The Least Threatening Movie Creatures Of All Time
Some movie monsters induce bloodcurdling screams, abject terror, and ghastly nightmares. Then there are the following that just induce pity and concerns about the prop department…
Gorilla Scuba Diver
What do you do when you’re making a monster movie—with the word “monster” in its very title—but you can’t afford a monster? If you’re the director of 1953’s “Robot Monster” you cast the friend who owns most of a gorilla suit as your main star and then top off the ensemble with a helmet you think says, “alien monster” but everyone else thinks says, “Little toy guy who stands in fish tanks making bubbles.” The result is a terrifying monstrosity that has scared many a moviegoer out of ever going into low budget filmmaking.
Giant Angry Bunnies
Featuring a post-“Star Trek” DeForrest Kelley at the start of his “Gee, that’s a shame” phase of his career, 1972’s ”Night of the Lepus” is about rabbits who turn into giant, carnivorous monsters because there’s 88 minutes of film here so something better kill someone. However, the movie studio was so certain no one would line up to see bloodthirsty bunnies that it refused to mention the main attraction in either the trailer or the movie’s title, hoping that anyone who would see such a film would never be in the proximity of a dictionary to look up the word “lepus.”
Celebrating the bicentennial in style, 1976’s “Squirm” is a powerful scientific study of how a mild lightening storm and Georgia’s power lines could drive earthworms to feast on humans. The worms burrowed under people’s skins, poured out of showerheads, climbed staircases, and generally made everybody wish they had replaced their backyard with a pool or a cement slab. This “nature gone berserk” meme was soon followed by “Tentacles” (about a giant killer octopus) and “The Swarm” (about killer bees), proving that if you wanted to stay alive in the 1970’s you just had to avoid the ground, water, and air.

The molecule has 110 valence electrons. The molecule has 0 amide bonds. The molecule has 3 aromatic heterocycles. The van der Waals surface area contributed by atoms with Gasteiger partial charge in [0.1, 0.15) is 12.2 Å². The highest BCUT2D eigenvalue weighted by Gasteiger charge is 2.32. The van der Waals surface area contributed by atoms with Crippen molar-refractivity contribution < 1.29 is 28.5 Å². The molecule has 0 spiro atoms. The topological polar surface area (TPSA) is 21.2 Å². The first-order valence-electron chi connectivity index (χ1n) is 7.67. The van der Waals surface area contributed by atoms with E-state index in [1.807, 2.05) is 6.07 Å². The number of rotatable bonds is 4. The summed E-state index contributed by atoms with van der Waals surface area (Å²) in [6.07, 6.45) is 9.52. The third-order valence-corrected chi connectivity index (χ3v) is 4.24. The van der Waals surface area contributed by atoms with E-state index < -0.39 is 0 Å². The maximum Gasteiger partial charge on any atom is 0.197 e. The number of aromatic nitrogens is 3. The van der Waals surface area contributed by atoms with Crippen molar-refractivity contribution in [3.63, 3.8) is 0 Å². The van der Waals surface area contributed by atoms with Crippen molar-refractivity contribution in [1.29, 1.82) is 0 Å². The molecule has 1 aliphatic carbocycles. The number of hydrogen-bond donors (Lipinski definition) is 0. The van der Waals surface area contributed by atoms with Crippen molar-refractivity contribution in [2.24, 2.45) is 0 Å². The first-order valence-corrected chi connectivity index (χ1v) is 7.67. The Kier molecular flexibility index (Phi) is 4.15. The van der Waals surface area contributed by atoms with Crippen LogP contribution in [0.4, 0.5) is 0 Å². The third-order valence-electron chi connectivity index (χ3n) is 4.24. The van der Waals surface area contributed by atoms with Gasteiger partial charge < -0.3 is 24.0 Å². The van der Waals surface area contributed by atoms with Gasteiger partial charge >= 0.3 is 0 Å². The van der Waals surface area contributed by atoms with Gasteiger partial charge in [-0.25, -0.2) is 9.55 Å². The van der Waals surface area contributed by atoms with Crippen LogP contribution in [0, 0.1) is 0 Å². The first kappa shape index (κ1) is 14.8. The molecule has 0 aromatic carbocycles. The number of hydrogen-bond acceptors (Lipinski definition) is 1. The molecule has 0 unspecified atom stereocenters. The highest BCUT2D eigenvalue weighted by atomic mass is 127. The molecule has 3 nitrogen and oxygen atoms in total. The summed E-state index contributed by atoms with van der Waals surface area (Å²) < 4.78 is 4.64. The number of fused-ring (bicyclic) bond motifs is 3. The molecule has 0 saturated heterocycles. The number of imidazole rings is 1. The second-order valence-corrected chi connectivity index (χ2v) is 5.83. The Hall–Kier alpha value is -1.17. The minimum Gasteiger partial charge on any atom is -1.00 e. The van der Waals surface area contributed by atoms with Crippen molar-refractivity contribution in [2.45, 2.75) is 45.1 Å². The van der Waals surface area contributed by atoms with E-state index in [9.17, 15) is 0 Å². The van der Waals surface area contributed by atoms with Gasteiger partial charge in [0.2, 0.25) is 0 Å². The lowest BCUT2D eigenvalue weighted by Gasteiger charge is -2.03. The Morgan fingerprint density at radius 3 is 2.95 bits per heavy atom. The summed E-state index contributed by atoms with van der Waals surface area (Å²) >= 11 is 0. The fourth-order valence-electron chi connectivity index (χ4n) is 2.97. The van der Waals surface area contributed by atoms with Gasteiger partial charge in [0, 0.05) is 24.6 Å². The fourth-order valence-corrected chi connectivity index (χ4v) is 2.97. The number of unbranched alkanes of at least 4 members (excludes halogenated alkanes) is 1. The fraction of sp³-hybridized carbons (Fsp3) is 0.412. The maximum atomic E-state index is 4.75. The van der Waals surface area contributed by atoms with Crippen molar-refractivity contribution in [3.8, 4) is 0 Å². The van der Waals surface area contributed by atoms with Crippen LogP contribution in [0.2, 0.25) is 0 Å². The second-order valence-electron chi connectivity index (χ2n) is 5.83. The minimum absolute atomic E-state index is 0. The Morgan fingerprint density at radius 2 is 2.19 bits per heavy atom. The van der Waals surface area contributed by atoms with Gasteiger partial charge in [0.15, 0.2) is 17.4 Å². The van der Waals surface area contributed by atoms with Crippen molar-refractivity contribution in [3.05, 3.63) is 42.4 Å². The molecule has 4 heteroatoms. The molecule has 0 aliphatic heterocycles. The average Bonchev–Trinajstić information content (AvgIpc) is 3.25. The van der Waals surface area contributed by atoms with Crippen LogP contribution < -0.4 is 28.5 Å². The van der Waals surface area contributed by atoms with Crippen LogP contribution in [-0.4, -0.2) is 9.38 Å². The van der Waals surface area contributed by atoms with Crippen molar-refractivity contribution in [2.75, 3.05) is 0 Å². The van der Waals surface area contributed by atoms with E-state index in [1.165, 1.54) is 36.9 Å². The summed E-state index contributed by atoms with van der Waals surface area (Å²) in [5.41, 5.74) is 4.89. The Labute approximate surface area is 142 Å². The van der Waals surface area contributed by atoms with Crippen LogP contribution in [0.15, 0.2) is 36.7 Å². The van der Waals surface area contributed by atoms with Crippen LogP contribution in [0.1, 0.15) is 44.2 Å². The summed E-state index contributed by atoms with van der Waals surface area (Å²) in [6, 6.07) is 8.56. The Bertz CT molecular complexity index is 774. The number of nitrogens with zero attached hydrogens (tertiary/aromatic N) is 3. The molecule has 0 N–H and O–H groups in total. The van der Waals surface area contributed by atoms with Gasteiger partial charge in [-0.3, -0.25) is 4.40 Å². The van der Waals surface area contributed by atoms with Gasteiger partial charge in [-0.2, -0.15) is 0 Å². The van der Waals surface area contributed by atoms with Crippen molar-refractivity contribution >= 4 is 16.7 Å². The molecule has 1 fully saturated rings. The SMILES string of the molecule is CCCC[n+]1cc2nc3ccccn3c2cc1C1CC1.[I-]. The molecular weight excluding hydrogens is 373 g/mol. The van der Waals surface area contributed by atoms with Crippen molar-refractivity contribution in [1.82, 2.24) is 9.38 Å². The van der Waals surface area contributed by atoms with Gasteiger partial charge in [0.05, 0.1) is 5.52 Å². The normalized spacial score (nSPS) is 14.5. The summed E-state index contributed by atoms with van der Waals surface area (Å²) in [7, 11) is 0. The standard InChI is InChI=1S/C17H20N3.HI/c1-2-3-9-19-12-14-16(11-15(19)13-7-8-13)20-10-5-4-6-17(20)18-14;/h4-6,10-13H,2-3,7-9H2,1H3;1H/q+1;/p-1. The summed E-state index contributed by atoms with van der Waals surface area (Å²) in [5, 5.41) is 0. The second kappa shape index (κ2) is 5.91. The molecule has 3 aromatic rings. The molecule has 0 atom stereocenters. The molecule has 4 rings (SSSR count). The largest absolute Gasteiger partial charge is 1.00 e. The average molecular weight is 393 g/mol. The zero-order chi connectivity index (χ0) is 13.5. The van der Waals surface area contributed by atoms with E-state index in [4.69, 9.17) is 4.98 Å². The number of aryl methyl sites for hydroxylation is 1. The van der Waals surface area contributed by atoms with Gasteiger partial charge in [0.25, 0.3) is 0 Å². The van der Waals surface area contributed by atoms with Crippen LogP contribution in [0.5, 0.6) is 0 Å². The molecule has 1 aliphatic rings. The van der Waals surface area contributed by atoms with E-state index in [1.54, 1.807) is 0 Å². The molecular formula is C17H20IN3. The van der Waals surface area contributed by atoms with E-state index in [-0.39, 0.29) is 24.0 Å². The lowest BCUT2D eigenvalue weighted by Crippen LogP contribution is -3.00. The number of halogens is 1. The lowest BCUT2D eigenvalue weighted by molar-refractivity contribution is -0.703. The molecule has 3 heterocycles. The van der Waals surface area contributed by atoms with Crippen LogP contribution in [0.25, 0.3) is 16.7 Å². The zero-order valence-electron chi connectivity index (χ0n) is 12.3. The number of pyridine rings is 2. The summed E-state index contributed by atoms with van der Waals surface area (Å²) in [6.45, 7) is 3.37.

Satanic Floor Lamp
By the time “The Amityville Horror” franchise reached its fourth movie, script meetings had been replaced by just repeatedly pointing at random objects in a room and asking, “Could that kill someone?” Eventually somebody gestured to a light fixture and the crew either answered, “Yes!” or “Who cares? It’s lunch time” and so a movie about a demon inhabiting a light bulb was born. Unfortunately, it wasn’t one of those three-way bulbs, which could have dramatically upped the lamp’s fear factor, causing people around it to go from “Augh!” to “AUGH!” to “Too bright! What are we, lighting the entire neighborhood here?”
Large Arthritic Slug
Slugs—like snails, inchworms, and the remains of a pigeon—rarely instill terror in people due their noticeable lack of speed. Sure, upon seeing a giant slug someone might remark, “Well, I’ll be. A giant slug” or “Let’s just walk slowly in the opposite direction,” but few would flee for their lives. Unless, of course, it’s the above clip from 1964’s “The Creeping Terror,” in which the giant slug breaks into a dance hall only to remain in one corner, perhaps commandeering the punch bowl. Then cast members—from clearly different sets and other shooting days—break into a wild panic, fearing that if they linger for a good eight hours they just might get slimed.
All monster movies require some suspension of disbelief. But when you spend the entire film wondering, “Is that a traffic cone, an ambitious asparagus or one of those scrubbing bubbles gone rogue?” any plot about a Venutian trying to take over the world through mind control is besides the point. In fact, most people who sat through 1956’s “It Conquered the World” probably just worried about the little actor inside the alien costume, wondering if this is really what four years at Julliard will get you.
Can you think of any other movie monsters that just aren't scary? Let us know in the comments!